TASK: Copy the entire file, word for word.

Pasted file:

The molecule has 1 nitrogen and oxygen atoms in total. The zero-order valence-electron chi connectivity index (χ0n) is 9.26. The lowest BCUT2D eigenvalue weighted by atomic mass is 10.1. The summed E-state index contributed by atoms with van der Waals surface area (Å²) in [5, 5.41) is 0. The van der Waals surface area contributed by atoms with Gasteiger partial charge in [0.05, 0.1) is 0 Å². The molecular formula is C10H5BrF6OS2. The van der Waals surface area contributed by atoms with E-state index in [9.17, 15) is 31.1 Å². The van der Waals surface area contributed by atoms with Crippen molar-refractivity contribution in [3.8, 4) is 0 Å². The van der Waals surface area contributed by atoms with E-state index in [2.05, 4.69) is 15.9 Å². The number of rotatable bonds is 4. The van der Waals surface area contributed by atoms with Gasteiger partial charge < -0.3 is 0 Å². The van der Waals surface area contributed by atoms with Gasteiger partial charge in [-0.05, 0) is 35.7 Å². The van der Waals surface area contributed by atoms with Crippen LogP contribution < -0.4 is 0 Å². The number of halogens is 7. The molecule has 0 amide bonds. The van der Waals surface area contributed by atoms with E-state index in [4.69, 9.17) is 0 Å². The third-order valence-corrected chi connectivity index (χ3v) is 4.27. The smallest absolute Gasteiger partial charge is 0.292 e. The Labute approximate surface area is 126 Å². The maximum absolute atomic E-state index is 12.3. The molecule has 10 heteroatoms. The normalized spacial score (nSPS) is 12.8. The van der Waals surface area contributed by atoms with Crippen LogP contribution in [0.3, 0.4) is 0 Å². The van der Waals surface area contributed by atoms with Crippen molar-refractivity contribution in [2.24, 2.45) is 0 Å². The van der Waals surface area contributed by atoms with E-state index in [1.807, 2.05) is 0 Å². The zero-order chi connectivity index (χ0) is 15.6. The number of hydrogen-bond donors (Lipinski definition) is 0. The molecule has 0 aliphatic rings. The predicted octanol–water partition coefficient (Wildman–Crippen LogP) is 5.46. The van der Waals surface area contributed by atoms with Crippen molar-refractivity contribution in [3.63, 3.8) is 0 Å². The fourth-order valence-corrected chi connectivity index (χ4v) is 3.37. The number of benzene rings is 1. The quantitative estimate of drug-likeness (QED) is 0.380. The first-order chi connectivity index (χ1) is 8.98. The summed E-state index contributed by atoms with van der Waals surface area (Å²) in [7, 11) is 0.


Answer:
The molecule has 1 nitrogen and oxygen atoms in total. The zero-order valence-electron chi connectivity index (χ0n) is 9.26. The lowest BCUT2D eigenvalue weighted by atomic mass is 10.1. The summed E-state index contributed by atoms with van der Waals surface area (Å²) in [5, 5.41) is 0. The van der Waals surface area contributed by atoms with Gasteiger partial charge in [0.05, 0.1) is 0 Å². The molecular formula is C10H5BrF6OS2. The van der Waals surface area contributed by atoms with E-state index in [9.17, 15) is 31.1 Å². The van der Waals surface area contributed by atoms with Crippen molar-refractivity contribution in [3.8, 4) is 0 Å². The van der Waals surface area contributed by atoms with E-state index in [2.05, 4.69) is 15.9 Å². The number of rotatable bonds is 4. The van der Waals surface area contributed by atoms with Gasteiger partial charge < -0.3 is 0 Å². The van der Waals surface area contributed by atoms with Gasteiger partial charge in [-0.05, 0) is 35.7 Å². The van der Waals surface area contributed by atoms with Crippen LogP contribution < -0.4 is 0 Å². The number of halogens is 7. The molecule has 0 amide bonds. The van der Waals surface area contributed by atoms with E-state index in [4.69, 9.17) is 0 Å². The third-order valence-corrected chi connectivity index (χ3v) is 4.27. The smallest absolute Gasteiger partial charge is 0.292 e. The Labute approximate surface area is 126 Å². The maximum absolute atomic E-state index is 12.3. The molecule has 10 heteroatoms. The normalized spacial score (nSPS) is 12.8. The van der Waals surface area contributed by atoms with Crippen LogP contribution in [0.3, 0.4) is 0 Å². The van der Waals surface area contributed by atoms with Crippen molar-refractivity contribution in [2.24, 2.45) is 0 Å². The van der Waals surface area contributed by atoms with E-state index in [1.807, 2.05) is 0 Å². The zero-order chi connectivity index (χ0) is 15.6. The number of hydrogen-bond donors (Lipinski definition) is 0. The molecule has 0 aliphatic rings. The predicted octanol–water partition coefficient (Wildman–Crippen LogP) is 5.46. The van der Waals surface area contributed by atoms with Crippen molar-refractivity contribution in [3.63, 3.8) is 0 Å². The fourth-order valence-corrected chi connectivity index (χ4v) is 3.37. The number of benzene rings is 1. The quantitative estimate of drug-likeness (QED) is 0.380. The first-order chi connectivity index (χ1) is 8.98. The summed E-state index contributed by atoms with van der Waals surface area (Å²) in [7, 11) is 0.